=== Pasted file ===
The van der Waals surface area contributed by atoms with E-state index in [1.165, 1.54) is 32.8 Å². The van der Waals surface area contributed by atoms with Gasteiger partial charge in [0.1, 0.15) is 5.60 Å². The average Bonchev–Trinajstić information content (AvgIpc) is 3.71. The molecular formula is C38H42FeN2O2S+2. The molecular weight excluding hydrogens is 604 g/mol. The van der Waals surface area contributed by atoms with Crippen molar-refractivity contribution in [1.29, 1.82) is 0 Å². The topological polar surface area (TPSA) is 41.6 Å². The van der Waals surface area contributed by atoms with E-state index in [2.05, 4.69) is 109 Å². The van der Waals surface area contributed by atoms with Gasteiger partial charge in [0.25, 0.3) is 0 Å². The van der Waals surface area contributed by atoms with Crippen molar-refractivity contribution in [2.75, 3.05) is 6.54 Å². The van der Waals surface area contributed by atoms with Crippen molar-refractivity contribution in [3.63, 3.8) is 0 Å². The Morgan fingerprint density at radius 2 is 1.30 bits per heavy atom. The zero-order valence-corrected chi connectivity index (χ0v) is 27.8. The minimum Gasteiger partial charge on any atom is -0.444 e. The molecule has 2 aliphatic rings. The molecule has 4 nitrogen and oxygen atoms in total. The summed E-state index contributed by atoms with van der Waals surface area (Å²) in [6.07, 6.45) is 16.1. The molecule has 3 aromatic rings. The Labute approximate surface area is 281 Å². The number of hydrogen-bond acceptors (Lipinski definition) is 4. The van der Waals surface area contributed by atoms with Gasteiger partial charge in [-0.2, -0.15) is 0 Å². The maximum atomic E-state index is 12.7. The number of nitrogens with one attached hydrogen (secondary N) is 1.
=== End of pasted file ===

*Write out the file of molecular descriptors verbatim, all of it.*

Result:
The van der Waals surface area contributed by atoms with E-state index in [1.165, 1.54) is 32.8 Å². The van der Waals surface area contributed by atoms with Gasteiger partial charge in [0.1, 0.15) is 5.60 Å². The average Bonchev–Trinajstić information content (AvgIpc) is 3.71. The molecular formula is C38H42FeN2O2S+2. The molecular weight excluding hydrogens is 604 g/mol. The van der Waals surface area contributed by atoms with Crippen molar-refractivity contribution in [1.29, 1.82) is 0 Å². The topological polar surface area (TPSA) is 41.6 Å². The van der Waals surface area contributed by atoms with E-state index in [2.05, 4.69) is 109 Å². The van der Waals surface area contributed by atoms with Gasteiger partial charge in [0.25, 0.3) is 0 Å². The van der Waals surface area contributed by atoms with Crippen molar-refractivity contribution in [2.75, 3.05) is 6.54 Å². The van der Waals surface area contributed by atoms with Crippen molar-refractivity contribution in [3.63, 3.8) is 0 Å². The Morgan fingerprint density at radius 2 is 1.30 bits per heavy atom. The zero-order valence-corrected chi connectivity index (χ0v) is 27.8. The minimum Gasteiger partial charge on any atom is -0.444 e. The molecule has 2 aliphatic rings. The molecule has 4 nitrogen and oxygen atoms in total. The summed E-state index contributed by atoms with van der Waals surface area (Å²) in [6.07, 6.45) is 16.1. The molecule has 3 aromatic rings. The Labute approximate surface area is 281 Å². The number of hydrogen-bond acceptors (Lipinski definition) is 4. The van der Waals surface area contributed by atoms with Gasteiger partial charge in [-0.2, -0.15) is 0 Å². The maximum atomic E-state index is 12.7. The number of nitrogens with one attached hydrogen (secondary N) is 1.